The dearth of experienced administrative workers was exacerbated. According to last year's audit report, management was extremely slow to fill the vacant positions, taking an average of thirteen months to fill each vacancy. It was later explained that the administrators hoped to leave the positions open for a time to reduce the division's costs.

Even when the supervisors did fill a position, they did not provide adequate training for the new hire. The record-keeping became sloppy. Numerous lawyers complained of showing up for scheduled hearings, witnesses in tow, only to discover that the staff could find no record that the hearing was slated for that day. Because they were without secretaries, judges were forced to type their own orders and even type out the envelopes for documents to be sent out.

In an attempt to smooth relations with the bar association, Atencio continued to meet with a focus group (which Felter had established) made up of attorneys who work on workers' comp cases. Their job, as they saw it, was to identify problems and offer suggestions to improve the division.

Their job, as they believe Atencio saw it, was to be "cheerleaders" for the division and for decisions she and Snider made.

Mendez and Phillips were among the members of the group, some of whom began referring to it as "The Hocus-Pocus Focus Group." Atencio often clashed with focus-group members when they failed to agree with her ideas.

"In June of last year," Phillips says, "Dolores announced she had balanced the budget. She said it was the first time in recent memory that that had happened. I got a good chuckle out of that, because there is no way it could be done, because you can't determine the number of cases the judges will get each year."

Atencio didn't take kindly to his reaction. Nor was she pleased when Mendez began writing letters of complaint about her to the governor and to her boss, state personnel director Larry Trujillo. She berated attorney and focus-group member Tom Kanan, who criticized her plan to reorganize the division.

Kanan says Atencio kicked him and Phillips out of the group. Mendez resigned. "As a leader of men and women," says Kanan, Atencio "left a lot to be desired." And though he believes Snider is "a nice guy" thrown into a political situation for which he was unprepared, Kanan faults the judge for consistently backing Atencio's plans, no matter how wrongheaded they might have been.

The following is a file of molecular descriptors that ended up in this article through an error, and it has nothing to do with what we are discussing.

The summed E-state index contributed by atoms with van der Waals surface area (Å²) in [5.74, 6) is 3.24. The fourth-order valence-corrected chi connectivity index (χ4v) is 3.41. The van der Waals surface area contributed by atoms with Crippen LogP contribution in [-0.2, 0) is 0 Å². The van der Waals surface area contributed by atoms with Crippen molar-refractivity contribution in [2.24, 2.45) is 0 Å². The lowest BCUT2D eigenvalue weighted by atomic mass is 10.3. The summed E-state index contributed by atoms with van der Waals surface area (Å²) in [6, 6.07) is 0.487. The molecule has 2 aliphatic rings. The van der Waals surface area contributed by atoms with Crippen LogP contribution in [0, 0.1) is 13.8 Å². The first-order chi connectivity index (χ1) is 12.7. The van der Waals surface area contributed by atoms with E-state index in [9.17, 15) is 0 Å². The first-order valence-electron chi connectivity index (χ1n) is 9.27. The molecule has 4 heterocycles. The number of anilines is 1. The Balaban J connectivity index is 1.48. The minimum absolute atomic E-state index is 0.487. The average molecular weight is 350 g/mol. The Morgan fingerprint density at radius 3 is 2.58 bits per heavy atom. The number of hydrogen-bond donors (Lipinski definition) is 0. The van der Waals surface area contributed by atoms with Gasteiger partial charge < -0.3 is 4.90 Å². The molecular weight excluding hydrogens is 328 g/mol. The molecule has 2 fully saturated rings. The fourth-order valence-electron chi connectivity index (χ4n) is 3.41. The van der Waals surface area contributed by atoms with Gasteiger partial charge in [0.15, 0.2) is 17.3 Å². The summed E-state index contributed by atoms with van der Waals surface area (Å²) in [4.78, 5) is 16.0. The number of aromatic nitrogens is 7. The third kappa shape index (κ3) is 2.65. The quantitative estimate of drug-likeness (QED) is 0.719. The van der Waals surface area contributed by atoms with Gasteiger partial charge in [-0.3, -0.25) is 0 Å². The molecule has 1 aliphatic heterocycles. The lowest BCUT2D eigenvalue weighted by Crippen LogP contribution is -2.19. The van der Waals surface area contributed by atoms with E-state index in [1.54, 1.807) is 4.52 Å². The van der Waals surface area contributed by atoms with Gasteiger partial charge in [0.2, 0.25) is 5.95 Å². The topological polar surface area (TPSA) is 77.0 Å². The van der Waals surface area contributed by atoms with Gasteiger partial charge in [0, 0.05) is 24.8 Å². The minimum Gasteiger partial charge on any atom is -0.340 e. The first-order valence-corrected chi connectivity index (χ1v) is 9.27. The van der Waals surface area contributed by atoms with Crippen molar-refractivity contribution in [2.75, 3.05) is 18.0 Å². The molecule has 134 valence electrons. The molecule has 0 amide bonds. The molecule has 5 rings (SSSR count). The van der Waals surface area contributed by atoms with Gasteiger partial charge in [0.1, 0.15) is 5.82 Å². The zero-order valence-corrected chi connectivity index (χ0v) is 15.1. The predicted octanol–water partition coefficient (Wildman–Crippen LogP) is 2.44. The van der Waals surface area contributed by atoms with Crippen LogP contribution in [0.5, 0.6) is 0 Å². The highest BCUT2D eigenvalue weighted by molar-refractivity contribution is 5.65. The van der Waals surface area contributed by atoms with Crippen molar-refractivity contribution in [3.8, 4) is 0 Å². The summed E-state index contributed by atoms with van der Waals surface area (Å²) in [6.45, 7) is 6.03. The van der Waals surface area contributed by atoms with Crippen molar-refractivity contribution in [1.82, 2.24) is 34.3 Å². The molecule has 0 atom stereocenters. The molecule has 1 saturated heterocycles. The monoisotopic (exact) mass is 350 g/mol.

"He was her minion," Kanan says of Snider's relationship with Atencio. "He was her advocate. It was like whoever it was who was in charge of the 'Charge of the Light Brigade,' knowing they'd blundered and leading the charge anyway."


By the end of last summer, members of the state bar association's workers' comp section -- which includes about 250 attorneys -- had had it with the problems.

Mendez and Phillips had become so frustrated with the process and suspicious about Atencio's billing practices that they began an investigation of their own. They filed dozens of requests under the state's open-records act, eventually accumulating a three-foot-high pile of documents about the division.

On August 30, a representative of the state bar association's executive board for the workers' compensation section addressed a letter of formal complaint to Trujillo under the heading "Crisis at the Division of Administrative Hearings."

Their concerns centered on scheduling problems, late orders, staff turnover, record-keeping and communication. Regarding the communication issue, the letter stated: "Our board has attempted to address those and other issues with the Division of Administrative Hearings. We have, in the past, enjoyed a good working relationship...Of late, it has been difficult to openly discuss issues and deal with the Division of Administrative Hearings. The division...has been confrontational toward those who have disagreed with or criticized its positions."

The letter closed with an offer to assist in solving problems and a willingness, if requested, to schedule an emergency meeting of the board to address concerns with Trujillo.

By then, however, a state audit of the division was already in full swing. The state is required by law to perform an audit of the judges who hear workers' comp cases, and that section of the division was due for a review, says legislative auditor Michelle Colin. But the auditor's office expanded the scope of the 2000 evaluation, in part because of complaints and partly because the rotation process made it more difficult to separate out the judges who heard only workers' comp cases.